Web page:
“There is no avoiding war; it can only be postponed to the advantage of others.” -Niccolo Machiavelli Millennia ago, perhaps the first technological profession, blacksmithing, taught us to strike iron while it’s hot. If you wait too long, if you wait until the red-hot metal has cooled down, your blows will be ineffective, your effort wasted, your resources spent, your time lost. On the retelling of the journey of the tribes of Israel from Egypt towards Canaan, there is a curious statement which claims that the Jewish nation was only eleven days away from their destination, if they crossed into Canaan from the south. For a journey that eventually took forty years, it is an unusually short amount of time, making the decades-long trek particularly tragic, especially to an entire generation of soldiers that died in the desert and never merited to see the Promised Land. Furthermore, the direction the Israelite people finally entered Canaan was from the eastern border and not the southern one. So why does the Torah include this ironic and geographically misleading reminder of our wasted opportunity? The Netziv on Deuteronmy 1:2 explains that at the time of the Exodus, the nations of the world were terrified of Israel. They had all heard of the ten plagues, the parting of the sea and the miraculous and complete destruction of the armed forces of the Egyptian Empire, the mightiest nation on the planet. The countries on the border of Canaan, specifically the nation of Seir on the southern border, would have scattered out of the way to let the Children of Israel cross through their territory. However, forty years later, Israel was no longer feared. Seir stood fearlessly in the path of Israel. Israel had to take the long road. They needed to march all the way around, eastward and northward and then to head back west towards the Jordan River and only then start their long withheld conquest of the land. May our leadership and our soldiers strike well, strike hard, strike fast, and may all enemies of our people be destroyed quickly and thoroughly. Shabbat Shalom, Ben-Tzion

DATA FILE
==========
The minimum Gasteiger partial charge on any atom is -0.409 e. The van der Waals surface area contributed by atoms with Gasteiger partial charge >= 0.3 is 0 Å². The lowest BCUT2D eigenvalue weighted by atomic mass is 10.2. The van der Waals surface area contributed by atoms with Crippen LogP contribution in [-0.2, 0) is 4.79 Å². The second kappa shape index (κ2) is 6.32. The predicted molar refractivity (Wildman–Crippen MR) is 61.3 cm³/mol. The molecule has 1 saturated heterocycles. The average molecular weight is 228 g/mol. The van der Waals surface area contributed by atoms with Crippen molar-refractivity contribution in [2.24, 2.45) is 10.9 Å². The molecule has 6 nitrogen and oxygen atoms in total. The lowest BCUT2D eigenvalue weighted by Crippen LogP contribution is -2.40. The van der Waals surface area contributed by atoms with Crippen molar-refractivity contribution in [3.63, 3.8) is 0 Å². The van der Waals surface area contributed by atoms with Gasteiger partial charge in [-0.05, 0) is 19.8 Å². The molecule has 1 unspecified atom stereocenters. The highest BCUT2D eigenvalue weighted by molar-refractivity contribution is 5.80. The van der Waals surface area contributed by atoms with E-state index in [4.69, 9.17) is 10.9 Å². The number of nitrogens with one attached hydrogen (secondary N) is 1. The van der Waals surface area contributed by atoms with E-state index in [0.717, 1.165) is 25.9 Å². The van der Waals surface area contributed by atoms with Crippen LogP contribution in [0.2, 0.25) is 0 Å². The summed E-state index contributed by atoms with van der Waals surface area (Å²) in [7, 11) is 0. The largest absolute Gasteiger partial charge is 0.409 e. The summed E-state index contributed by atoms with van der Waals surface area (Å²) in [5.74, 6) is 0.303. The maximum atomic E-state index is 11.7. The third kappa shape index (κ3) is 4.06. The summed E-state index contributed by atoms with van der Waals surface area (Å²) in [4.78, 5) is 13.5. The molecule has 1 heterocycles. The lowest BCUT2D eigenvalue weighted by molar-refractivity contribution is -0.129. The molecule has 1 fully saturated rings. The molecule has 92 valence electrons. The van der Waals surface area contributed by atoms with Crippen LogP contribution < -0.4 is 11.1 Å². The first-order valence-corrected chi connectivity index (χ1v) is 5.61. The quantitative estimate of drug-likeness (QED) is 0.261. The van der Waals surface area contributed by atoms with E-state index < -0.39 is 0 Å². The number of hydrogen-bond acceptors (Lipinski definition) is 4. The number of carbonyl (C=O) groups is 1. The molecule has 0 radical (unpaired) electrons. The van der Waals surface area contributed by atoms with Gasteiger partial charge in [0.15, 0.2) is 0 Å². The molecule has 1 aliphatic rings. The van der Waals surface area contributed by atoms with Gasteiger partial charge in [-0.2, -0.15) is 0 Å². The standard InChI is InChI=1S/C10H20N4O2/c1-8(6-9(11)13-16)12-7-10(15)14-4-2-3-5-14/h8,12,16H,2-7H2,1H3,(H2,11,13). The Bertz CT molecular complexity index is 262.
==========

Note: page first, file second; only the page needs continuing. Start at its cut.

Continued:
To Captain Roni Kaplan for his own work against the media terrorists, to all our troops and to the entire family of Israel that supports them.